Equal isn’t always fair in farm transfer

We never know the love of a parent until we become parents ourselves.

If your child needs you in the middle of the night, you are there.

If they need advice or a shoulder to cry on, you are there.

Even when they have annoyed you or made you angry, you love them in a way they will never understand.

That goes to explain why one of the most difficult dilemmas many retiring farm families face is how to transfer the farm to a young son or daughter who is at home farming the land, while still being fair to the non-farming children.

What is fair?

In the dictionary, the word ‘fair’ means treating people equally without favouritism or discrimination.

When it comes to succession planning and transferring the family farm, in my opinion, fair is not necessarily every child getting the same thing, but every child getting what they need in order to be independent.

Fairness does not always mean equal treatment of all children.

Sometimes treating all children equally when it comes to succession planning means you could end up being very unfair to the child at home who is farming.

Dividing a farm is rarely an option, unless the holding is very large.

Many farm families have different reasons for unequal treatment of children. Some of these reasons include:

1. Non-farming children receive college tuition, a down payment on a house, a site, or other compensation, so they receive their inheritance early. You help set them up in life and give them a good start.

2. The farming child helped to create part of the final estate of their parents by actively contributing to the parent’s business over the years, so they may be entitled to more.

There is an issue of “contribution versus compensation”.

Fair does not always mean equal. Equal does not always mean fair. Non-farming children often leave the farm in their late teens for careers elsewhere.

They may have no interest in farming, or even in receiving a share in the farm.

3. Parents want the farm to “stay in the family”.

Consequently, they are willing to give more to the farming child whose goal it is to stay on the farm and keep it in his or her family.

There is a hope held that that child may eventually pass it on to a grandchild, someday.

4. The farming child is getting delayed compensation for work performed in years when he or she was underpaid.

The farming child may have given up long-term foreign travel and other luxuries to stay at home farming.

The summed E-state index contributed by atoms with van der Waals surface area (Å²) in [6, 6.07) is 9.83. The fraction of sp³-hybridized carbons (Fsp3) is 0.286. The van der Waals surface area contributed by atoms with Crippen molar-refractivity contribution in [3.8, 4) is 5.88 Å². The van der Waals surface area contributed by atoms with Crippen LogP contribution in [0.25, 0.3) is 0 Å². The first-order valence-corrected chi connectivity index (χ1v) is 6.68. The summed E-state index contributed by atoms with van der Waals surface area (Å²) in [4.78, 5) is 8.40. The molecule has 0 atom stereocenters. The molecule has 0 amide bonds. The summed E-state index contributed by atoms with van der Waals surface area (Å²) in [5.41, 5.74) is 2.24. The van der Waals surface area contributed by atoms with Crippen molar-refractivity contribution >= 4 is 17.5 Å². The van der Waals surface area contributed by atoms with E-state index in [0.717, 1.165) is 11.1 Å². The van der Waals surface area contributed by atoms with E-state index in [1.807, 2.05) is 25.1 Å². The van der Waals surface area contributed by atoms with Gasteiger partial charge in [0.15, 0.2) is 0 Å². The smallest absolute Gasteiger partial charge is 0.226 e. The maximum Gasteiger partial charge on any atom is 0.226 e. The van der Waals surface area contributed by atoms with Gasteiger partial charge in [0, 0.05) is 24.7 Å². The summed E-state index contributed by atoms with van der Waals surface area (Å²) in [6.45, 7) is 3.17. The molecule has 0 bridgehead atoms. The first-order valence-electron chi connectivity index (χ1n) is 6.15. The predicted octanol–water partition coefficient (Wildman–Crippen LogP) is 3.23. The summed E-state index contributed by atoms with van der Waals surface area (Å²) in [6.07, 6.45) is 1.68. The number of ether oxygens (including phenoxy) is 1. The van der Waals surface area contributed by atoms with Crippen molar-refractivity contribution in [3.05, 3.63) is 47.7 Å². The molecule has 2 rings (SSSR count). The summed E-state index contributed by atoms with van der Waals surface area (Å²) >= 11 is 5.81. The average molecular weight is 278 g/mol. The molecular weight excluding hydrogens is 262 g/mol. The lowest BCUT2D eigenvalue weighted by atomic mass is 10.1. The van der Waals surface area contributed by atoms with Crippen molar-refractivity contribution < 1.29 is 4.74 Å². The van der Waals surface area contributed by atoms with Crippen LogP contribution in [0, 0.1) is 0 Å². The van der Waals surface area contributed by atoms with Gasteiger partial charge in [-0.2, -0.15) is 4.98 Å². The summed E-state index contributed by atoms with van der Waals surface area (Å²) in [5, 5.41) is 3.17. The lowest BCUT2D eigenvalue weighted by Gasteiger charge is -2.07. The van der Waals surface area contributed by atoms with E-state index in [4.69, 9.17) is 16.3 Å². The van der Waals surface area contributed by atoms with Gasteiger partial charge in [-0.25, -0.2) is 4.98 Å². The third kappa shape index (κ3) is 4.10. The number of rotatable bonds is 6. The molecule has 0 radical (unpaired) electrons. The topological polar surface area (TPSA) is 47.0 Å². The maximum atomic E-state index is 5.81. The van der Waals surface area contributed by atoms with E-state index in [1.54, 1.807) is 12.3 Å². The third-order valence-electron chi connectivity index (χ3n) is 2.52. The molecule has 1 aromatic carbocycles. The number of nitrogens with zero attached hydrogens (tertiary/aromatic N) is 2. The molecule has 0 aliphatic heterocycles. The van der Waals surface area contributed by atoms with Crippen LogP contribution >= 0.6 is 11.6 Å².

The child may have invested a great deal of “sweat equity” into the business already.

5. A farming child has been, or will be, attending to the majority of the physical and business needs of the parents in their declining years.

It may be beneficial to involve all children in the transfer process, and certainly to communicate to all children the final plan for distribution and transfer of assets.

This communication should be done prior to your death or the lifetime transfer, so the farming child is not left in the embarrassing or awkward position of trying to explain your actions.

Doing this can avoid a catastrophic family controversy, and will ensure a smooth transition and help keep relations intact between siblings.

Very often, you will find that when people are consulted and understand the reasons behind your decisions, they respect them.

Parents who develop a business transition and personal estate plan do not have to stop farming the day they sign the plan.

Developing a plan preserves what they have worked so hard to build.

The plan ensures assets pass to whom the parents wanted them to go to.

For some farm families, deciding what to do with the farm business can be very troublesome.

How can we pass the farm business to the next generation, while at the same time not create any animosity or envy between the children?

If we divide it equally between all the children, will it create such small pieces that the successor child cannot make a living operating the family farm?

If one child is required to buy out his or her siblings, will the business create enough income to make this a feasible option?

Most parents would say, “we want to treat our children fairly”. Is dividing the farm equally between all of the children always a fair solution?

Every situation and family is unique. It is up to you to decide.


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